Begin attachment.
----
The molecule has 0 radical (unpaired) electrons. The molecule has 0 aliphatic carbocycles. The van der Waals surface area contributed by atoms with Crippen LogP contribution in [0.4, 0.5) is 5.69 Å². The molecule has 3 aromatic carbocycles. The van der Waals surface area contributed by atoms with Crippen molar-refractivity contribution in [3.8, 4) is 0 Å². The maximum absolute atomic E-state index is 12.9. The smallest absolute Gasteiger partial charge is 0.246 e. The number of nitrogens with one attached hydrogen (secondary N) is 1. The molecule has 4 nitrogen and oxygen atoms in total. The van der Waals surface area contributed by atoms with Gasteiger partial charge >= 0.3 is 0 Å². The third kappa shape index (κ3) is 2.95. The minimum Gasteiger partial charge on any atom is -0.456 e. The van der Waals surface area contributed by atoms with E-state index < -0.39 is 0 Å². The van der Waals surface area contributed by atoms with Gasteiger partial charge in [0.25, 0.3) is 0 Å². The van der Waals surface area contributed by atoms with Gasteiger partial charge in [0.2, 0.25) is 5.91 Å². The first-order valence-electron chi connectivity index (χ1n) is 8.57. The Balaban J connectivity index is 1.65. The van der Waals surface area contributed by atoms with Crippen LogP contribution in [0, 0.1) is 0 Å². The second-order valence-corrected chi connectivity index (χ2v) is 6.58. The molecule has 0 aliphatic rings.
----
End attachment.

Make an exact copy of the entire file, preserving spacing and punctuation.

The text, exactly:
The molecule has 0 radical (unpaired) electrons. The molecule has 0 aliphatic carbocycles. The van der Waals surface area contributed by atoms with Crippen LogP contribution in [0.4, 0.5) is 5.69 Å². The molecule has 3 aromatic carbocycles. The van der Waals surface area contributed by atoms with Crippen molar-refractivity contribution in [3.8, 4) is 0 Å². The maximum absolute atomic E-state index is 12.9. The smallest absolute Gasteiger partial charge is 0.246 e. The number of nitrogens with one attached hydrogen (secondary N) is 1. The molecule has 4 nitrogen and oxygen atoms in total. The van der Waals surface area contributed by atoms with Gasteiger partial charge >= 0.3 is 0 Å². The third kappa shape index (κ3) is 2.95. The minimum Gasteiger partial charge on any atom is -0.456 e. The van der Waals surface area contributed by atoms with E-state index < -0.39 is 0 Å². The van der Waals surface area contributed by atoms with Gasteiger partial charge in [0.25, 0.3) is 0 Å². The van der Waals surface area contributed by atoms with Gasteiger partial charge in [0.2, 0.25) is 5.91 Å². The first-order valence-electron chi connectivity index (χ1n) is 8.57. The Balaban J connectivity index is 1.65. The van der Waals surface area contributed by atoms with Crippen LogP contribution in [0, 0.1) is 0 Å². The second-order valence-corrected chi connectivity index (χ2v) is 6.58. The molecule has 0 aliphatic rings.